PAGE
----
When Aviya Kushner enrolled in Marilynne Robinson’s Old Testament course at the Iowa Writers’ Workshop, she didn’t recognize the text her teacher and classmates were familiar with. She wasn’t new to the stories they were studying; she had read them many times since she was a young child. But Kushner had read them in Hebrew as part of her Orthodox Jewish schooling, and the translations her Christian classmates knew well sounded nothing like the Hebrew to Kushner. With Robinson’s encouragement, Kushner set out to collect a wide variety of English translations, then compare them with each other and with the Hebrew Bible.
Agatha Christie was the instigator. More specifically, it was the TV adaptation of Triangle at Rhodes, a Hercule Poirot mystery that combined the aspirational attractions of leisure on the Mediterranean, intrigue under parasols, and murder in evening dress. The center of the titular love triangle, when exhausted from lounging too long under hats too enormous, asks the waiter or admirer at hand to be a lamb and fetch her a pink gin. One night, her devoted husband waltzes across the hotel parquet with said cocktail. She downs it, she gasps, she clutches her bejeweled turban with a begloved hand—and voila, murder most foul.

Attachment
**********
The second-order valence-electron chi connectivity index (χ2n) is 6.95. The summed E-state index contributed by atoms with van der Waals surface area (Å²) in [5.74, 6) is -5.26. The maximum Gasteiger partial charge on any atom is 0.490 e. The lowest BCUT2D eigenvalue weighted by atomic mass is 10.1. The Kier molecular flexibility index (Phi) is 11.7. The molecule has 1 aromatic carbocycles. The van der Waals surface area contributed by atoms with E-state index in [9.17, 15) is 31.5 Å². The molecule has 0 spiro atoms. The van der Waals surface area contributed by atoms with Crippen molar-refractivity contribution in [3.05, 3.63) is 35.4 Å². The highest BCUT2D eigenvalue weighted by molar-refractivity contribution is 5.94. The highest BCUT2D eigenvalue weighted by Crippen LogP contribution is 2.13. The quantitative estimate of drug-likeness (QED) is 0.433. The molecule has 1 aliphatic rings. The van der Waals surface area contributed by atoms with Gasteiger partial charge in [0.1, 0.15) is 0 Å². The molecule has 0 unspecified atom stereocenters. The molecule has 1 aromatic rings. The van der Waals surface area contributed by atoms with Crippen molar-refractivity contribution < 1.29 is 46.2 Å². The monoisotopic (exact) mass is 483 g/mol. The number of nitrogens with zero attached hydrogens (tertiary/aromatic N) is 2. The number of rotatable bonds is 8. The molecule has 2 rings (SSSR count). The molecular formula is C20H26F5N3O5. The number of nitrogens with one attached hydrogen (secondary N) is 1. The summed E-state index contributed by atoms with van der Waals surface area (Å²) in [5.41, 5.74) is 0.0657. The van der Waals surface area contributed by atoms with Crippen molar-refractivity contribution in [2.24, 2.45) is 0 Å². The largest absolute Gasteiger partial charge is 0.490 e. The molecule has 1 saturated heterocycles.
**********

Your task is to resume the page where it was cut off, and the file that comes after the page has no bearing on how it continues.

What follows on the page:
I wish I could say I liked Alexander Hamilton before it was cool. The truth is that I rode the same wave of resurgent popularity that has now given audiences the most creative, compelling, original telling of America’s founding in pop culture memory.
I say pop culture, not high culture, since Hamilton, the hip-hop musical that has taken Broadway by storm since opening in July, is at once a masterpiece of musical theater and a highly entertaining, accessible telling of America’s founding.